# Huffman Compression

Background:

When we encode characters in computers, we assign each an 8-bit code based on an ASCII chart. But in most files, some characters appear more often than others. So wouldn't it make more sense to assign shorter codes for characters that appear more often and longer codes for characters that appear less often?

This is exactly what Claude Shannon and R.M. Fano were thinking when they created the first compression algorithm in the 1950's. However, D.A. Huffman published a paper in 1952 that improved the algorithm slightly and it soon superceded Shannon-Fano coding with the appropriately named Huffman coding.

The Concept:

Huffman coding has the following properties:

• Codes for more probable characters are shorter than ones for less probable characters.
• Each code can be uniquely decoded
• To accomplish this, Huffman coding creates what is called a "Huffman tree", which is a binary tree such as this one:

 Figure: a sample Huffman tree

To read the codes from a Huffman tree, start from the root and add a '0' every time you go left to a child, and add a '1' every time you go right. So in this example, the code for the character 'b' is 01 and the code for 'd' is 110.

As you can see, 'a' has a shorter code than 'd'. Notice that since all the characters are at the leafs of the tree (the ends), there is never a chance that one code will be the prefix of another one (eg. 'a' is 01 and 'b' is 011). Hence, this unique prefix property assures that each code can be uniquely decoded.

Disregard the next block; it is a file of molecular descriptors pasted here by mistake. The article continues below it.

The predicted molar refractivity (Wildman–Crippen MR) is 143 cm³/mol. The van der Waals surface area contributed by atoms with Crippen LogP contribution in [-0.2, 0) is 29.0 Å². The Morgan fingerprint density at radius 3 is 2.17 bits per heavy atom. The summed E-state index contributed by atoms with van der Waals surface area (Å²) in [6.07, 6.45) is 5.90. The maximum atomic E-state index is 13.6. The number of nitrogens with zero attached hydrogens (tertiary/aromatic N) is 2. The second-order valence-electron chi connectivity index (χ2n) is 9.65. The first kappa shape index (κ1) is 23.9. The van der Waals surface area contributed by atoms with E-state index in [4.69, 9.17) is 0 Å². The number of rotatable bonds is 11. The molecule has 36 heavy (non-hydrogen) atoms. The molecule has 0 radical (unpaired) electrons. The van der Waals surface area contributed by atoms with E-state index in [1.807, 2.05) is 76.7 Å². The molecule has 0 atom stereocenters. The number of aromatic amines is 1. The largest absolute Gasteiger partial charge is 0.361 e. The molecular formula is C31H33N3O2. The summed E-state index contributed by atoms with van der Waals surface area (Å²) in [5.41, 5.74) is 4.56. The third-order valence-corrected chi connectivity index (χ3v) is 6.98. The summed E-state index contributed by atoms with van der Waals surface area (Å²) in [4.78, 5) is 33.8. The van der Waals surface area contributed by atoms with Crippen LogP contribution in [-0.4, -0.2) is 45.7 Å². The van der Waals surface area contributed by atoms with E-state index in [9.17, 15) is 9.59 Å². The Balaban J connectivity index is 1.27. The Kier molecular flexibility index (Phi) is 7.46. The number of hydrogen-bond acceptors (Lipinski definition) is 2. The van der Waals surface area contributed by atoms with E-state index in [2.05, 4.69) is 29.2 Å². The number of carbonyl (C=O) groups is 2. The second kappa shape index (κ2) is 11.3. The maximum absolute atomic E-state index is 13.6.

The Algorithm:

So how is this wonderful, magical Huffman tree created, you ask? Here is the algorithm, as taken from "The Data Compression Book":

First count the amount of times each character appears, and assign this as a "weight" to each character, or node. Add all the nodes to a LIST.

Then, repeat these steps until there is only one node left:

• Find the two nodes with the lowest weights.
• Create a parent node for these two nodes. Give this parent node a weight of the sum of the two nodes.
• Remove the two nodes from the list, and add the parent node.
• This way, the nodes with the highest weight will be near the top of the tree, and have shorter codes. Try the algorithm on the following characters:

a: 7
b: 6
c: 5
d: 2
e: 1

You should get a tree similar to the one above.

From this point, you simply get the codes for each character and send the encoded string along with the tree. So the string 'abc' will be 000110.

The decoder then can use the Huffman tree to decode the string by following the paths according to the string and adding a character every time it comes to one.

The Applet:

This is an applet written by Walter Korman for an excellent article on compression "Data Compression: Bits, Bytes and Beefalo" in Deep Magic. I modified it slightly so that it can accept a string from a form, but all the credit goes to him.

All you have to do is enter a string into the form and press "Run Applet". The applet demonstrates the encoding and decoding of the string, but not the building of the tree.

Try strings with only a few characters that are repeated different amounts.
For example: "aaabbccddddddeee" or "yabba dabba doo".

 String to Encode:

If you would like the Java source code for the applet:
Huffman.java and BaseApplet.java.